With a jutting chin and growing fearlessness, Republican vice presidential candidate Paul Ryan delivered a GOP convention takedown of President Obama Wednesday night, catapulting an already ugly campaign to a whole new level.
At times pugnacious, at times seemingly emotional (he wiped away tears when talking about his mother), Ryan, 42, a Wisconsin congressman, used his well-crafted speech to characterize the nation's president and his bright promise as old, played out.
"A ship trying to sail on yesterday's wind," was one of many ways he put it, to the roar of those who packed the Tampa arena. Later, he referred to "the fading Obama poster" in the room of the mythical 20-something who can't find work and is still living with the parents.
To hear Ryan tell it, four years never seemed so long ago. It was clearly plenty of time for a true and public rivalry to develop with Obama, 51, Ryan's nemesis since the men locked horns over the president's health care overhaul.
And if there remained any question whether he and GOP presidential nominee Mitt Romney, who will speak Thursday, will attempt to turn the debate over Medicare changes to their favor, Ryan dispelled it.
"We want this debate. We will win this debate," said Ryan, who has proposed turning the entitlement program into a voucher system instead of a guaranteed benefits program that remains under the president's health care law. (The Obama campaign also believes it will win, and shortly after Ryan wrapped up, sent out a fundraising email touting Obamacare.)
Ryan also provided context better than anyone has at this week's convention for the GOP blowback Obama has received for his "you didn't build that" line in a recent speech, during which he asserted that government plays a role in business success.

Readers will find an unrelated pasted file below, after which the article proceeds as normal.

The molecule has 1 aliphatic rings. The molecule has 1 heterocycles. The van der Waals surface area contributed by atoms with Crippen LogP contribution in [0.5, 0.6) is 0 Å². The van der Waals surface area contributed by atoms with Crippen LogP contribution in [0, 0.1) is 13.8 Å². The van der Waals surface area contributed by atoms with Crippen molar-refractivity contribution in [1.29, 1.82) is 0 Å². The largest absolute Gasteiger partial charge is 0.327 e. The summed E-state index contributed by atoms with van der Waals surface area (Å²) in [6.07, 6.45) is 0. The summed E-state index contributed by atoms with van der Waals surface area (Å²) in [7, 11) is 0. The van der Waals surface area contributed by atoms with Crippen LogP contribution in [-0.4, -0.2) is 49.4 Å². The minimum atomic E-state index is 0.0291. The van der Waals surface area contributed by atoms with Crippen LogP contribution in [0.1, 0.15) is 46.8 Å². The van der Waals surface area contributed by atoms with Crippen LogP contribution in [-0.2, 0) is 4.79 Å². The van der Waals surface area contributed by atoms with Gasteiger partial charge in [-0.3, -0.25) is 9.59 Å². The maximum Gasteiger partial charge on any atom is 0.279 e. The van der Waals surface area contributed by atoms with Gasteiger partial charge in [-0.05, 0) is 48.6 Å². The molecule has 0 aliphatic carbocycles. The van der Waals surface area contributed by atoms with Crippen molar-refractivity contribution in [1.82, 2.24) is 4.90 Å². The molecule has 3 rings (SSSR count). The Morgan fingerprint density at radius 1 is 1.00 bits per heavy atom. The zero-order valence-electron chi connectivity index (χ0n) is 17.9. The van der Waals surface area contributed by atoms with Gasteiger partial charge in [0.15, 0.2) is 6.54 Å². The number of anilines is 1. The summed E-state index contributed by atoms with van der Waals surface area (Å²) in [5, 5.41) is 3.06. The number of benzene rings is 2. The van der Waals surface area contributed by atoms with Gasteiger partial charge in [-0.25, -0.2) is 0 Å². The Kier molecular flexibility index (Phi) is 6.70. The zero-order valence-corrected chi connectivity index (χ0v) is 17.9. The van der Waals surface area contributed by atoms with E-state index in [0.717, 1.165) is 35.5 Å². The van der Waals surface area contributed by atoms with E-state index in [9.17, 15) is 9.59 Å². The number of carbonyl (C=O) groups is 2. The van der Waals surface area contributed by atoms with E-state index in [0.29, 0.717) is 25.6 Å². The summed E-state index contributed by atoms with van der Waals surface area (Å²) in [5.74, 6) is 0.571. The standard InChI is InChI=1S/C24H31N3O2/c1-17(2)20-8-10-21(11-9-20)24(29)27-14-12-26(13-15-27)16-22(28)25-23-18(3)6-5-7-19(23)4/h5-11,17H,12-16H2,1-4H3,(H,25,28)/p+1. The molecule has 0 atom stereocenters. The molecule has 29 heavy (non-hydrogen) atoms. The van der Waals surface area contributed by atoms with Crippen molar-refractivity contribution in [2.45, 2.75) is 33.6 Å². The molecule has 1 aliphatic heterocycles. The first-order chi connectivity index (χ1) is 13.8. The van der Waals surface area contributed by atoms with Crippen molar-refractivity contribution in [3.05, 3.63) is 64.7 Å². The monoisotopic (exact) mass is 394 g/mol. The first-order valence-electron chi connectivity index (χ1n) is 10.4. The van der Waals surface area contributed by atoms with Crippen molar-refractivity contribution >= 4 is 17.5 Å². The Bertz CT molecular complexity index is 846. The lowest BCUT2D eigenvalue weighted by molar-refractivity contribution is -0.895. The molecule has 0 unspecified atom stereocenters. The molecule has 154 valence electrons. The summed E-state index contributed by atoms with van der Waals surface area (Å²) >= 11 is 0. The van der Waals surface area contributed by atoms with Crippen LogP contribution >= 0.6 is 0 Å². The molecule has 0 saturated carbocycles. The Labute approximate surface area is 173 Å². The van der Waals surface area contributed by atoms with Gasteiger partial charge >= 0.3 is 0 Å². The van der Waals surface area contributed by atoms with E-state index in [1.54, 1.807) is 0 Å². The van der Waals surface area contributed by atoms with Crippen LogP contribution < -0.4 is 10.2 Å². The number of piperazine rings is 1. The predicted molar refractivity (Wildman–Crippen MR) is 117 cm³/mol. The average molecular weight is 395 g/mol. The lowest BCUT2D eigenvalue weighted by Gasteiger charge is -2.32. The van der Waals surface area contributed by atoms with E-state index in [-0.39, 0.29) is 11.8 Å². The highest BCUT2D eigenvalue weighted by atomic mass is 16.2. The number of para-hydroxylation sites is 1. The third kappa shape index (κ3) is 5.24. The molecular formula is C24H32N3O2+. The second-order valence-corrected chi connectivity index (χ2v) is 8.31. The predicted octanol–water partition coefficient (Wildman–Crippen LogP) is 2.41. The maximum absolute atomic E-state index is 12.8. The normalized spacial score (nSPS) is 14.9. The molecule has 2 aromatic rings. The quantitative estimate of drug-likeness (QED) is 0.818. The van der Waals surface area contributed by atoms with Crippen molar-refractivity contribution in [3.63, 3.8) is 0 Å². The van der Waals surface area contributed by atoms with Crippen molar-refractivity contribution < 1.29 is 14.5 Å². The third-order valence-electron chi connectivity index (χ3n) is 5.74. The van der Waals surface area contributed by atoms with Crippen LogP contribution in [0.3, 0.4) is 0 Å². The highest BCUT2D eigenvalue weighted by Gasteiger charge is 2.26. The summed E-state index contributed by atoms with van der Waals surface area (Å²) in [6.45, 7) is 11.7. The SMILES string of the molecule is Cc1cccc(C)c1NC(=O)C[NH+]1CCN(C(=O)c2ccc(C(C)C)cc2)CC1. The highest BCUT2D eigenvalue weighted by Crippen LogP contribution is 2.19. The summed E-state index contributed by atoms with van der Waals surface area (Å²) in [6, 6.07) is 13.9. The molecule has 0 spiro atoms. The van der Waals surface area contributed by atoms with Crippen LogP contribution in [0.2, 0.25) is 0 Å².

Here's how Ryan put it:
"All the corner shops in our towns and cities, the restaurants, cleaners, gyms, hair salons, hardware stores — these didn't come out of nowhere. A lot of heart goes into each one. And if small-business people say they made it on their own, all they are saying is that nobody else worked seven days a week in their place. Nobody showed up in their place to open the door at five in the morning. Nobody did their thinking, and worrying, and sweating for them. After all that work, and in a bad economy, it sure doesn't help to hear from their president that government gets the credit. What they deserve to hear is the truth: Yes, you did build that."
While it may very well be true that Obama's comment was taken out of context, and that, indeed, government does play a role in creating a climate and infrastructure businesses need, this argument, as laid out by Ryan, looms large and problematic for the president.
Fact checkers were certainly kept busy parsing Ryan's many claims about the alleged failures of Obama's tenure — as well as Ryan's own role voting for government programs that have driven up the debt and deficits he now rails against. (Just as they will remain busy through the Democrats' convention next week.)
But the speech seems destined to become a template for the campaign going into the final weeks.
"It's like a big pep rally," said Sara Canady, an alternate delegate from Texas, over the roar of the crowd. "He's preparing us and motivating us to go home and share this message."
Said Paul Hurst, a delegate from Hawaii: "He clearly defined Gov. Romney and provided a clear contrast to the current president."
If the current president was watching Ryan Wednesday night, he would be left with little doubt that it's on. Again.